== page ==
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BLOSS C.A. Heroines of the Crusades

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BLOSS C.A.
Heroines of the Crusades
page 464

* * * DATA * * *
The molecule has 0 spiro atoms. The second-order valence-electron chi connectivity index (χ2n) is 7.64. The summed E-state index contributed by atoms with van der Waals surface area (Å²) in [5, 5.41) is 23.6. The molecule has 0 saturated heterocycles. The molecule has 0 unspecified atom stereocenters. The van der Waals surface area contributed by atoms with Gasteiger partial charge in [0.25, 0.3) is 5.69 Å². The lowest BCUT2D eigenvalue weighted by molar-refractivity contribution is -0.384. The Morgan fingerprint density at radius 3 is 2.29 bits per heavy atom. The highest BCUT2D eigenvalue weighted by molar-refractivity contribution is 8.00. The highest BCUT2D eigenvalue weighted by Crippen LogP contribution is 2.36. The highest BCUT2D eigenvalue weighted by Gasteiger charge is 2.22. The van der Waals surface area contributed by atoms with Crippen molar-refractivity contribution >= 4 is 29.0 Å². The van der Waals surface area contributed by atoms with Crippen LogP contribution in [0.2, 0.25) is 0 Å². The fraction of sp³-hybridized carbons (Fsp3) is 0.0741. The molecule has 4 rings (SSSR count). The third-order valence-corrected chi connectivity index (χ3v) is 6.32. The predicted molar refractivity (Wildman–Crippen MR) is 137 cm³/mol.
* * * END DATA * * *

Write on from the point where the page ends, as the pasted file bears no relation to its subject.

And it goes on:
squadrons continually rallied round it. But the crescent had more numerous supporters than the cross, and for that reason triumphed.—Mills' History of the Crusades, p. 139. NOTE NNN.—PAGE 250. " Courtesies of life."—Through the whole of the war Sa-ladin and Bichard emulated each other as much in the re-ciprocation of courtesy, as in military exploits. If ever the King of England chanced to he ill, Saladin sent him pres-ents of Damascene pears, peaches, and other fruits. The same liberal hand gave the luxury of snow, in the hot sea-son.—Hoveden, p. 693. NOTE OOO.—PAGE 254. "Union between his brother."—Political disturbances in England demanded the presence of Kichard, and he was compelled to yield to his necessities, and solicit his gener-ous foe to terminate the war. He proposed a consolidation of the Christian and Mohammedan interests, the establish-ment of a government at Jerusalem, partly European and partly Asiatic ; and these schemes of policy were to be carried into effect by the marriage of Saphadin with the widow of William, King of Sicily. The Mussulman prince3 would have acceded to these terms : but the marriage was thought to be so scandalous to religion, that the imams and the priests raised a storm of clamor, and Bicliard and Saladin, powerful as they were, submitted to popular opin-ion.—Mills' Crusades. NOTE PPP.—PAGE 2^58. " This way sire."—A friend led him to a hill which com-manded a view of Jerusalem : but, covering his face with a shield, he declared he was not worthy to behold a city which he could not conquer.—Mitts' History of the Cru-sades, p. 164. NOTE QQQ.—PAGE 266. "Count liaimond."—The young count so well acquitted 482 NOTES.


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